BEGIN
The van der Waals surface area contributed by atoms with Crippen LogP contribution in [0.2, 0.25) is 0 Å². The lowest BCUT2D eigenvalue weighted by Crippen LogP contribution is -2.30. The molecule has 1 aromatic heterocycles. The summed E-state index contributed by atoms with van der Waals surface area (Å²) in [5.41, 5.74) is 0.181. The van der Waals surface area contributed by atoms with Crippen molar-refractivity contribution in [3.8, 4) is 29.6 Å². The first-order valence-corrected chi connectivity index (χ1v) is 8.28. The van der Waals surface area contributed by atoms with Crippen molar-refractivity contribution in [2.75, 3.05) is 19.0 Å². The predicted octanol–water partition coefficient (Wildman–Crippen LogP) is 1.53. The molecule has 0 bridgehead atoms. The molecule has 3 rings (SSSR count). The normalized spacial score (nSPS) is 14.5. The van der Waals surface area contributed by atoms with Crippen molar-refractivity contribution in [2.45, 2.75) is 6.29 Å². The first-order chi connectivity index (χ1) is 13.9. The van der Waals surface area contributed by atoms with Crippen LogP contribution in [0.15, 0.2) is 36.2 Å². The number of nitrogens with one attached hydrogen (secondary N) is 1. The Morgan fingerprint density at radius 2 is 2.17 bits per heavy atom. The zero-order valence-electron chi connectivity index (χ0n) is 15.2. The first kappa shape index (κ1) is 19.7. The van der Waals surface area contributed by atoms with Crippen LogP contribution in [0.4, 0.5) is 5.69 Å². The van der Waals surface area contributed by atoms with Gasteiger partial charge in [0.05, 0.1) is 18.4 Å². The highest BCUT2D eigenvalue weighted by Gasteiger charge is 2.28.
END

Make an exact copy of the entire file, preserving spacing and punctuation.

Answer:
The van der Waals surface area contributed by atoms with Crippen LogP contribution in [0.2, 0.25) is 0 Å². The lowest BCUT2D eigenvalue weighted by Crippen LogP contribution is -2.30. The molecule has 1 aromatic heterocycles. The summed E-state index contributed by atoms with van der Waals surface area (Å²) in [5.41, 5.74) is 0.181. The van der Waals surface area contributed by atoms with Crippen molar-refractivity contribution in [3.8, 4) is 29.6 Å². The first-order valence-corrected chi connectivity index (χ1v) is 8.28. The van der Waals surface area contributed by atoms with Crippen molar-refractivity contribution in [2.75, 3.05) is 19.0 Å². The predicted octanol–water partition coefficient (Wildman–Crippen LogP) is 1.53. The molecule has 0 bridgehead atoms. The molecule has 3 rings (SSSR count). The normalized spacial score (nSPS) is 14.5. The van der Waals surface area contributed by atoms with Crippen molar-refractivity contribution in [2.45, 2.75) is 6.29 Å². The first-order chi connectivity index (χ1) is 13.9. The van der Waals surface area contributed by atoms with Crippen LogP contribution in [0.15, 0.2) is 36.2 Å². The number of nitrogens with one attached hydrogen (secondary N) is 1. The Morgan fingerprint density at radius 2 is 2.17 bits per heavy atom. The zero-order valence-electron chi connectivity index (χ0n) is 15.2. The first kappa shape index (κ1) is 19.7. The van der Waals surface area contributed by atoms with Crippen LogP contribution in [0.4, 0.5) is 5.69 Å². The van der Waals surface area contributed by atoms with Gasteiger partial charge in [0.05, 0.1) is 18.4 Å². The highest BCUT2D eigenvalue weighted by Gasteiger charge is 2.28.